Integrate Review — Canopus ProCoder 2
When ProCoder made its debut a couple of years ago, Canopus billed it as something of a better mousetrap than the venerable media compression tool Cleaner. Discreet Cleaner was then five versions old and a solid product with a robust user base, but Canopus had an angle — with faster processing speed and a new take on workflow that wasn't encumbered by years-old original development. Now, in one way, ProCoder 2 is following Cleaner's lead again, with Canopus increasing support for shared workgroup encoding as Discreet did with Cleaner XL.
Yet while Canopus has expanded ProCoder 2's reach toward that automated bulk compression workflow, it also separates ProCoder more distinctly from Cleaner XL. Where Discreet completely retooled the old Cleaner to focus on higher-volume workgroup encoding, ProCoder 2 adds workgroup efficiency while retaining its now-familiar user interface and original desktop product orientation.
At $499, ProCoder 2 is now the default desktop-class utility for Windows-based encoding. As an upgrade, there's a little something for every level of user. If you use ProCoder regularly, the $149 upgrade price (free if you purchased ProCoder after September 2003) is certainly worth it. For others, the choice might be less obvious.
ProCoder 2's main interface and workflow are very similar to those of the past version, with a few subtle yet powerful additions. The three large tab buttons for Source, Target, and Convert still run down the left side of the interface and create an intuitive workflow. The right side of the interface changes according to which of those tabs is selected, providing source clip details, conversion status, or target encoding path, format, and filter information. You add one or more Source clips at a time, then set one or more target formats for batch-encoding those sources. And you can select those encoding target formats from presets or by setting parameters on the fly. (That's more straightforward for one-off encoding jobs than Cleaner XL, where you have to save any set of parameters as a preset before using them to encode even a single file.)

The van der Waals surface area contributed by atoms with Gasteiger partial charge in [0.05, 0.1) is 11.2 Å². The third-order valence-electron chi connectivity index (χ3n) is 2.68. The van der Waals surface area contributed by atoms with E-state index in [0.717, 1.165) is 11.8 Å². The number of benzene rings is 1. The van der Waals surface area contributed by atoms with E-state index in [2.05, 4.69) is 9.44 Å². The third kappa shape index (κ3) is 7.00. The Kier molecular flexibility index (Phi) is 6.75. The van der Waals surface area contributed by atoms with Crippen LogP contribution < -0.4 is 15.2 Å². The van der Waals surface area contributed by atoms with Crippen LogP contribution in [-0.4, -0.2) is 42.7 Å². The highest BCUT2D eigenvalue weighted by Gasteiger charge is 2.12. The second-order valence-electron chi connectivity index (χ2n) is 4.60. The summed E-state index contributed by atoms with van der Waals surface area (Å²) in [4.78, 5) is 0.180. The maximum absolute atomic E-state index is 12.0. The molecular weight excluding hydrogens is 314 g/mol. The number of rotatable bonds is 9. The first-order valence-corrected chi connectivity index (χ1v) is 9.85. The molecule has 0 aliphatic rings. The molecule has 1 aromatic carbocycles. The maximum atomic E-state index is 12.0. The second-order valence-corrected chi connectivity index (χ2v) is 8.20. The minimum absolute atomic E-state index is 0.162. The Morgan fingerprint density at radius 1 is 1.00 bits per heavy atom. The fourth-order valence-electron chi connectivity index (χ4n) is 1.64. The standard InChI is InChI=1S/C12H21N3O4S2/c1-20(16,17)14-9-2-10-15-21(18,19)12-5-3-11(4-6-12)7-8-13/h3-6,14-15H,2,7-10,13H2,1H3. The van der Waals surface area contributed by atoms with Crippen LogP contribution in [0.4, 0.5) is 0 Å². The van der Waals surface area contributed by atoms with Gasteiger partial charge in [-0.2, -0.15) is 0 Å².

An “Advanced” button in the source window opens a trim interface for basic mark-in/out clip editing, and you stitch source files together to create one output file. The Advanced tab is also where you'll find ProCoder's video filters, including new filters for 601 color space expansion and reduction, 709 SD/HD color space conversion, sharpen, and temporal noise reduction. ProCoder still has work to do to match what long-time Cleaner users have been able to work with, but ProCoder 2 is moving in the right direction. A double-paned source/preview monitor in the Advanced window shows the effects of added filters.
ProCoder 2 adds minimal, if important, new codec support, including MPEG-4 via either QuickTime's MPEG-4 codec or DivX Pro and, if you have Flash MX installed, the Flash Video format. ProCoder 2 also can now preserve closed-captioning data and import DVD chapter marks from either Canopus's Edius or Adobe Premiere Pro, both of which can export directly to ProCoder through a plug-in. (ProCoder still lacks a plug-in for Avid Xpress.) And ProCoder 2 can multiplex separate video and audio files together. In the Convert interface, Canopus has also added a very helpful feature that pauses during encoding.
Although very few elements deviate from ProCoder's interface, there are a couple of significant additions that aim to broaden ProCoder's appeal in two directions. First, a new, more intuitive Wizard interface adds a series of straightforward questions to the step-by-step wizard of past versions. That should assist those who are new to encoding. That's a feature similar to one in early Cleaner versions, but one that ultimately went away, presumably out of disinterest or increasing professionalism. Therefore, its appeal to ProCoder users is questionable.